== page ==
The first blue British passports for nearly 30 years will be issued next month, the Home Office has said.
Prompting celebrations across the land at the reversing of a decision that – contrary to the belief that ‘the EU made us do it’ -we ourselves made in the 1980s.
Blue passports were introduced in 1921
Along with other events of national pride, such as widespread outbreaks of polio.
Home Secretary Priti Patel said the passport will “once again be entwined with our national identity”.
If, that is, blue is the colour most commonly associated with nationalist pride, racism, xenophobia, and a determination to make your own country financially worse off.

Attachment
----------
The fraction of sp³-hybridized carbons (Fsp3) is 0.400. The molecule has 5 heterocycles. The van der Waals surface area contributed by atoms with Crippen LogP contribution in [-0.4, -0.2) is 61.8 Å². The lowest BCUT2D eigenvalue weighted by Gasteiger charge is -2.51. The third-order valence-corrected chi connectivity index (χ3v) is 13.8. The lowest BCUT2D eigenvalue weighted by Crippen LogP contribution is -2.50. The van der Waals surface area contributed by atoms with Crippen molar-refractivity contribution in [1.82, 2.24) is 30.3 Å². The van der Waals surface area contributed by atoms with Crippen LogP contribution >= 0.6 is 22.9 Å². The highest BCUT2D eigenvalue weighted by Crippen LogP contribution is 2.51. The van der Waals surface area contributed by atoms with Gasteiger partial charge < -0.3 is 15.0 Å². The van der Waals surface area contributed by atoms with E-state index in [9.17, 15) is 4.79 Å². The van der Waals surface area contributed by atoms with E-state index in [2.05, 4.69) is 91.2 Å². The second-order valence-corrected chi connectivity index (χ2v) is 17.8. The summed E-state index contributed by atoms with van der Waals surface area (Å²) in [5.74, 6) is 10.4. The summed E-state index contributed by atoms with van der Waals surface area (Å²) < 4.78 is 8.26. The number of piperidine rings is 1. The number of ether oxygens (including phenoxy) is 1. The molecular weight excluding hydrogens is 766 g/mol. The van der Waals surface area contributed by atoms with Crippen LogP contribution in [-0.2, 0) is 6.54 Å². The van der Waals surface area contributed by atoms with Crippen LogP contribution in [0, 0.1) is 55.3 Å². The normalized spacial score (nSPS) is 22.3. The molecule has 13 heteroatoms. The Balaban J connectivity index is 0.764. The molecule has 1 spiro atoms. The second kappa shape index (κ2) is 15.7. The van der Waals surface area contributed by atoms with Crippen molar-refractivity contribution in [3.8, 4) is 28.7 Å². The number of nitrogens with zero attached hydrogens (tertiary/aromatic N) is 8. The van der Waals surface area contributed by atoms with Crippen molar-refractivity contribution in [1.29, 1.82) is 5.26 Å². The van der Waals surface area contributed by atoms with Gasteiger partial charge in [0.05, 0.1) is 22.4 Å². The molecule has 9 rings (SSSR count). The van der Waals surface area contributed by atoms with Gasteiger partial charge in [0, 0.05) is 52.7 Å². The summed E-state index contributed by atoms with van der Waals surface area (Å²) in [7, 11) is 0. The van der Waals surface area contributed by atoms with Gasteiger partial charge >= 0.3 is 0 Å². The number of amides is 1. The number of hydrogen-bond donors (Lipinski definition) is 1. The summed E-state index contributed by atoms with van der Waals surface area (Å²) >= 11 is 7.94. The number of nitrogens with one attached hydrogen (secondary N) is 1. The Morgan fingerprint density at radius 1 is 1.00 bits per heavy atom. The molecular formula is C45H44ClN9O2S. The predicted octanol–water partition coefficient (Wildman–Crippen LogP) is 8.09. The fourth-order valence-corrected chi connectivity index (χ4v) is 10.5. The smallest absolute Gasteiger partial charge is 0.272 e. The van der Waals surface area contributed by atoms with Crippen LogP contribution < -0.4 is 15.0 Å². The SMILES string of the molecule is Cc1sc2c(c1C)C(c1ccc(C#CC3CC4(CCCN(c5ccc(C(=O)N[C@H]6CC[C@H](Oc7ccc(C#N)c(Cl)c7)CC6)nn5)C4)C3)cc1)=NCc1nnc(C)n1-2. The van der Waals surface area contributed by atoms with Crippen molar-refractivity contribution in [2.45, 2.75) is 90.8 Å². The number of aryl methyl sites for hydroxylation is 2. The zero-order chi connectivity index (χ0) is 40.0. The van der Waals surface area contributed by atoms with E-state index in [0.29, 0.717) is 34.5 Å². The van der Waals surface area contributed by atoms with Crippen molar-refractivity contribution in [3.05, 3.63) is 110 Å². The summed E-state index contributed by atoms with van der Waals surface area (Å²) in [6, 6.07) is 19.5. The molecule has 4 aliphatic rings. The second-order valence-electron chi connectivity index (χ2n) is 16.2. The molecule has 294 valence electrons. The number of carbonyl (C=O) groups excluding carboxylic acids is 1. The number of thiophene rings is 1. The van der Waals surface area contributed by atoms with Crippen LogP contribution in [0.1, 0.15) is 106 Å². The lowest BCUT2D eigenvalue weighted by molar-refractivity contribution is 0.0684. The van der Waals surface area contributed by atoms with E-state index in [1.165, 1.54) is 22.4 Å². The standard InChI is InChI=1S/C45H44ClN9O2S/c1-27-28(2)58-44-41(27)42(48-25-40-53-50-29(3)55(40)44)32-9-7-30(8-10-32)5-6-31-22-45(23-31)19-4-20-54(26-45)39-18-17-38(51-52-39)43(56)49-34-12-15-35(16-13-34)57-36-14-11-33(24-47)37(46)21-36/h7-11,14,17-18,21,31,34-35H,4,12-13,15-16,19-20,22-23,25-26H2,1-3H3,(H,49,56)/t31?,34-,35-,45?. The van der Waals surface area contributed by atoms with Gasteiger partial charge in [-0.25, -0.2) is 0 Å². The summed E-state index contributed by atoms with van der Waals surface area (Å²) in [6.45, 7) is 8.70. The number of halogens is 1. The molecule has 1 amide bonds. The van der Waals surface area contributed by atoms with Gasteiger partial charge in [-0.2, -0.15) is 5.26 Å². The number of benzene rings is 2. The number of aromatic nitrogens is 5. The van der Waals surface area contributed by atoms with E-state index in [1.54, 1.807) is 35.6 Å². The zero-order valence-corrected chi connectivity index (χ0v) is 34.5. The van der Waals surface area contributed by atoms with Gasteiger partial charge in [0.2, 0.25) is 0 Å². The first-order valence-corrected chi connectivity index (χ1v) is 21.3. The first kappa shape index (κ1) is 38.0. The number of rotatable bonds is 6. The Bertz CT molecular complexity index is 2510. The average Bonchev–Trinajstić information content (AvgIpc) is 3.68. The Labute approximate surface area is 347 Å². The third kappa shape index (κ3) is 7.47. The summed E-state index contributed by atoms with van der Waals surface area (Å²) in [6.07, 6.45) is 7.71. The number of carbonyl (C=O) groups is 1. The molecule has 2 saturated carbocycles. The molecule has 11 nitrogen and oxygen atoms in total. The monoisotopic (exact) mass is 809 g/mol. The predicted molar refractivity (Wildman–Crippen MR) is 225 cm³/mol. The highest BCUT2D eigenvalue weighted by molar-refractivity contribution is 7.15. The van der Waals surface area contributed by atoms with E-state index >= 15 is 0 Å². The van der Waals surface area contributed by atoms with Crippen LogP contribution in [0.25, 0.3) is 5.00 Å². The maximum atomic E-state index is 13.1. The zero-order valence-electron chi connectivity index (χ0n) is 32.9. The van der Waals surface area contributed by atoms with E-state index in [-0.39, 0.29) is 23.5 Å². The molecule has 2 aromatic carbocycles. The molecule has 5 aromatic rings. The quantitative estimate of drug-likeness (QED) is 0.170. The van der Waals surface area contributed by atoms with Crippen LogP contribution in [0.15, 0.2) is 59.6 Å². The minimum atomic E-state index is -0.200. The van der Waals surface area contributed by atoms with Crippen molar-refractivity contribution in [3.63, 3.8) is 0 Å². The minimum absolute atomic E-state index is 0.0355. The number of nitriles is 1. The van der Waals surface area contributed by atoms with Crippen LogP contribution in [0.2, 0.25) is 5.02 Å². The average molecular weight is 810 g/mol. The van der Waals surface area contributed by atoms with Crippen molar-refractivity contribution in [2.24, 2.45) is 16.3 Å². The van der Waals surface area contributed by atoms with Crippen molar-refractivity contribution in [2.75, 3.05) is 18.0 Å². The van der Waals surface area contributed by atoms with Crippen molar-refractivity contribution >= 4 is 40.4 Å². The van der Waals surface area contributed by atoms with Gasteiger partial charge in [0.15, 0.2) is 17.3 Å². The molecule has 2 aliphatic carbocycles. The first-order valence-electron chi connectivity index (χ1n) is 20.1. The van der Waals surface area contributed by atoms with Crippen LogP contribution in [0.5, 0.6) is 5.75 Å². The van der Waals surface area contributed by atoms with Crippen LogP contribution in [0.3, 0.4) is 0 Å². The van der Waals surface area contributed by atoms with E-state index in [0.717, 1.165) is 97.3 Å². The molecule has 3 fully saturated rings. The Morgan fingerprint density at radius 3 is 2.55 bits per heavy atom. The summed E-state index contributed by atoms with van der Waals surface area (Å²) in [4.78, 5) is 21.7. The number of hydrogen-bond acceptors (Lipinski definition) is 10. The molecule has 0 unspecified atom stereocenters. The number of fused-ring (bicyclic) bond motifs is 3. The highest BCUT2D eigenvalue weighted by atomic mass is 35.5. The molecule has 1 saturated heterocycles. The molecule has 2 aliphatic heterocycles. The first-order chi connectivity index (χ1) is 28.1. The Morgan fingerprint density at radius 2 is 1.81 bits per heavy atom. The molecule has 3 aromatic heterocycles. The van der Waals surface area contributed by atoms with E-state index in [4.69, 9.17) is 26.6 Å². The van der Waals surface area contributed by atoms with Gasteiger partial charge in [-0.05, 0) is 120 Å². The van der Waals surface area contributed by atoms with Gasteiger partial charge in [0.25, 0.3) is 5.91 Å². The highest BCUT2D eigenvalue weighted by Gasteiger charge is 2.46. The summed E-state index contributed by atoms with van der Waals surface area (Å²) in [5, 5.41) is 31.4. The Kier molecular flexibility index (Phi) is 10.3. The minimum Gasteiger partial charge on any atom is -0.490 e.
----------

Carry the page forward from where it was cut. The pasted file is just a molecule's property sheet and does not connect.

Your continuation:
The UK was never formally compelled to change the colour of its passport in the 1980s
But it did anyway, because back then there were mercifully few people who were capable of getting angry over the colour of a small book you get out once or twice a year.
Securing a change in the design became a rallying point for Brexit supporters, with the government announcing in December 2017 that the blue passport would return.
Presumably because being unable to name any distinct economic benefits that Brexit would bring, the colour of the British passport was the only thing Brexiters could get excited about.
The blue passports will be made by Gemalto, a company owned by French firm Thales.
A passport made in Poland by a French owned company? Well done, Brexiters. That showed ‘em.